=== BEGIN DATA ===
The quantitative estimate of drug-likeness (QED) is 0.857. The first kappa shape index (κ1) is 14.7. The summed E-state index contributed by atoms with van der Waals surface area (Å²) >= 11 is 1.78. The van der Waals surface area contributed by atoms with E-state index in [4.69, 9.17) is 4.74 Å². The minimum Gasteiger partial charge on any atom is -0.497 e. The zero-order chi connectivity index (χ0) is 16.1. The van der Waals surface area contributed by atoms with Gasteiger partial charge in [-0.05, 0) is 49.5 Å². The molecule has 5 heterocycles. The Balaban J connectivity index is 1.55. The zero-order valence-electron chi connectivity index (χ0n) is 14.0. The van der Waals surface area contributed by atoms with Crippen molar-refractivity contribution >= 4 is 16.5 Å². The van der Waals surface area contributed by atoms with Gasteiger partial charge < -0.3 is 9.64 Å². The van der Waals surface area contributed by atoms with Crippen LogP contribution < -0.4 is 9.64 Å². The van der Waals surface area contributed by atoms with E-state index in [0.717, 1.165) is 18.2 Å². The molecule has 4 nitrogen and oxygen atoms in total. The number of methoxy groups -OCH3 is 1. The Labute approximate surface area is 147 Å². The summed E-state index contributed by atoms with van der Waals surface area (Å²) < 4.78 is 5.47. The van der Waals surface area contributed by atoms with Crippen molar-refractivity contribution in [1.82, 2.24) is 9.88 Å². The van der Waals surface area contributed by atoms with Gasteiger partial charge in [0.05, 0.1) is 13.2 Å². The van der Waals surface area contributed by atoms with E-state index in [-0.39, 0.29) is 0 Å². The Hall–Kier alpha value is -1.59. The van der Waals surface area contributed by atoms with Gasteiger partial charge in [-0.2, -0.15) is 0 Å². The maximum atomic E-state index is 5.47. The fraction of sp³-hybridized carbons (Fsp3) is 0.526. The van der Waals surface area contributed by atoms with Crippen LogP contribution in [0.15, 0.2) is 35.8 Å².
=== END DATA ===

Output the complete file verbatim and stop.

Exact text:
The quantitative estimate of drug-likeness (QED) is 0.857. The first kappa shape index (κ1) is 14.7. The summed E-state index contributed by atoms with van der Waals surface area (Å²) >= 11 is 1.78. The van der Waals surface area contributed by atoms with E-state index in [4.69, 9.17) is 4.74 Å². The minimum Gasteiger partial charge on any atom is -0.497 e. The zero-order chi connectivity index (χ0) is 16.1. The van der Waals surface area contributed by atoms with Gasteiger partial charge in [-0.05, 0) is 49.5 Å². The molecule has 5 heterocycles. The Balaban J connectivity index is 1.55. The zero-order valence-electron chi connectivity index (χ0n) is 14.0. The van der Waals surface area contributed by atoms with Crippen molar-refractivity contribution >= 4 is 16.5 Å². The van der Waals surface area contributed by atoms with Gasteiger partial charge < -0.3 is 9.64 Å². The van der Waals surface area contributed by atoms with Crippen LogP contribution < -0.4 is 9.64 Å². The van der Waals surface area contributed by atoms with E-state index in [0.717, 1.165) is 18.2 Å². The molecule has 4 nitrogen and oxygen atoms in total. The number of methoxy groups -OCH3 is 1. The Labute approximate surface area is 147 Å². The summed E-state index contributed by atoms with van der Waals surface area (Å²) < 4.78 is 5.47. The van der Waals surface area contributed by atoms with Crippen molar-refractivity contribution in [1.82, 2.24) is 9.88 Å². The van der Waals surface area contributed by atoms with Gasteiger partial charge in [0.05, 0.1) is 13.2 Å². The van der Waals surface area contributed by atoms with E-state index in [-0.39, 0.29) is 0 Å². The Hall–Kier alpha value is -1.59. The van der Waals surface area contributed by atoms with Gasteiger partial charge in [-0.2, -0.15) is 0 Å². The maximum atomic E-state index is 5.47. The fraction of sp³-hybridized carbons (Fsp3) is 0.526. The van der Waals surface area contributed by atoms with Crippen LogP contribution in [0.15, 0.2) is 35.8 Å².